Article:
The current crisis in the subprime mortgage market has many companies concerned about the state of the economy and how their employees are being affected.
Now it seems they may have a new issue to worry about.
On September 12, employees of Countrywide Financial filed a lawsuit alleging that they lost millions of dollars in their 401(k) accounts after the mortgage lender failed to warn them about the severity of the company's financial troubles.
Attorneys believe that Countrywide will be the first of a number of employers that get hit with similar lawsuits in months to come.
``We are going to see more of these cases as the economy takes a dip and particularly if there is a recession,'' says Doug Hinson, a partner and head of the ERISA litigation practice group at law firm Alston & Bird.
These lawsuits, known as stock-drop suits, became prevalent in the months following the collapses of Enron and WorldCom, where thousands of employees found themselves with no retirement savings because they were all invested in company stock.
While many companies have stopped offering company stock in their 401(k) plans as a result of the suits, some still do so. A recent study by the Vanguard Group found that 40 percent of its large clients, or those with 5,000 or more participants, offer company stock.
According to the Countrywide suit, which was filed in U.S. District Court in Santa Ana, California, and is seeking class-action status, employees were given the option to invest their 401(k) accounts in company stock, and they received a company match that was made up entirely of Countrywide stock.
On September 7, Countrywide announced it would be laying off 10,000 to 12,000 employees, or 20 percent of its workforce, in the next three months. Countrywide's stock has dropped from $42 per share in January to $19.88 as of September 18.
``With Countrywide's demise, [employees have] seen their retirement funds decimated,'' said Steve Berman, an attorney with Hagens Berman Sobol Shapiro, the Seattle-based law firm representing the employees in the case.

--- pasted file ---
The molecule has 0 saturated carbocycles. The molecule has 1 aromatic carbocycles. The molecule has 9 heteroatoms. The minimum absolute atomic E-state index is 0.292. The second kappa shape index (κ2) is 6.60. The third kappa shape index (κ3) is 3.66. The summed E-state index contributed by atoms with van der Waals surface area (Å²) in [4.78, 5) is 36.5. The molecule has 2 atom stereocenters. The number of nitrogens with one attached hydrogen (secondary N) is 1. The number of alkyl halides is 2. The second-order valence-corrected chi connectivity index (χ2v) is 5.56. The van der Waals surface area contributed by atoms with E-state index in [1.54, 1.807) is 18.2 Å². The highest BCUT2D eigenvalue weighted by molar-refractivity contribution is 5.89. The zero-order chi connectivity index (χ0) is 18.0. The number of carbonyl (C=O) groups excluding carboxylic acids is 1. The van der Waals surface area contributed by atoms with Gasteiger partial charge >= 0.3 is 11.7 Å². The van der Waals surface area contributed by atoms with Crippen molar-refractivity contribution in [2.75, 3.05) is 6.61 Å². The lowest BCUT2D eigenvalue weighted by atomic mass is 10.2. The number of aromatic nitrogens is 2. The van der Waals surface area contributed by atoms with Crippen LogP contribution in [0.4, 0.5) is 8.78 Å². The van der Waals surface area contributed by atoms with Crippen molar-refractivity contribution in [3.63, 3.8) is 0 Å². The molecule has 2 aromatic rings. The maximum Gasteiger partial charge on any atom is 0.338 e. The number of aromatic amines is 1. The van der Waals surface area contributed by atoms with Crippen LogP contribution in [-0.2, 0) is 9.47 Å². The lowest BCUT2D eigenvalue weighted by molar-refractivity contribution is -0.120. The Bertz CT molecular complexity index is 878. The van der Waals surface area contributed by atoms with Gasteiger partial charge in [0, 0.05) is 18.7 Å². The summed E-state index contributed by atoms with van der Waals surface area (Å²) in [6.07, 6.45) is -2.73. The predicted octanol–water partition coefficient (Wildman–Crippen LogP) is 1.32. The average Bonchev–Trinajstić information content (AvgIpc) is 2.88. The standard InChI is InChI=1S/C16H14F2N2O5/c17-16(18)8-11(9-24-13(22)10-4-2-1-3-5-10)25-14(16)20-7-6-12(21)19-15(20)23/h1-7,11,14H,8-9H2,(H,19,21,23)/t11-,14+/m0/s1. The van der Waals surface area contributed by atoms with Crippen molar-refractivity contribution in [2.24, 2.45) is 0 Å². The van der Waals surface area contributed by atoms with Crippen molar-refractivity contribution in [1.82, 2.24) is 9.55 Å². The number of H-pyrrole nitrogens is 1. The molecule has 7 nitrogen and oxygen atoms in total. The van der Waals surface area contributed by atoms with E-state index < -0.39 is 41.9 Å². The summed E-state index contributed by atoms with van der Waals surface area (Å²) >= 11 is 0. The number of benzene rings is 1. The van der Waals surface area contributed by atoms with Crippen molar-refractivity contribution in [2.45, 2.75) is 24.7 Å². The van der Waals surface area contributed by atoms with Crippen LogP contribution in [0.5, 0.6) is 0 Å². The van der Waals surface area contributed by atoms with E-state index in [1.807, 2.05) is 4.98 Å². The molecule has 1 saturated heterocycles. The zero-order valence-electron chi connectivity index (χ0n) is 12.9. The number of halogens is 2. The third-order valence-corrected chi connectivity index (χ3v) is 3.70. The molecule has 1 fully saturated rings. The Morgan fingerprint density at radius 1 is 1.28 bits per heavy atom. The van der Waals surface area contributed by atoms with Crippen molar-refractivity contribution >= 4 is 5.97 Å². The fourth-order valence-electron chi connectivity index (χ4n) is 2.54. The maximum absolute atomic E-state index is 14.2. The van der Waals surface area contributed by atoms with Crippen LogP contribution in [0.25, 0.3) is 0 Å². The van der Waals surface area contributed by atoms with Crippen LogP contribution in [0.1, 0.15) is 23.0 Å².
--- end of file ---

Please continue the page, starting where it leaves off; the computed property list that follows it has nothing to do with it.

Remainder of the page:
But while attorneys believe that there may be similar suits in the months to come, they are difficult to prove. ``No plaintiff has ever won one of these cases,'' Hinson says, noting that while there have been settlements, there are no outright victories.
Plaintiffs have to prove the fiduciary of the 401(k) plan knew ahead of time that the company stock price was going to drop and should have warned participants, and that's difficult to substantiate, says Amy Moore, a partner at the law firm Covington & Burling.
Even in a situation where the stock is losing value, 401(k) fiduciaries have to decide whether it makes sense to get rid of the company stock or hold on to it because the shares might rebound, says Don Stone, president of Plan Sponsor Advisors, a Chicago-based consultant.
``They may have felt the stock was artificially low and that it could bounce back,'' he says. ``It's a very difficult place for benefits committees to be in.''
While experts agree that more of these suits will be filed as the economy dips, no one is advising employers to drop company stock from their plans.
``Additional suits will be filed,'' Stone says. ``But everyone needs to remember that just because a stock drops, it doesn't mean that having stock in the plan was imprudent.''
Workforce Management, September 10, 2007, p. 1, 3 -- Subscribe Now!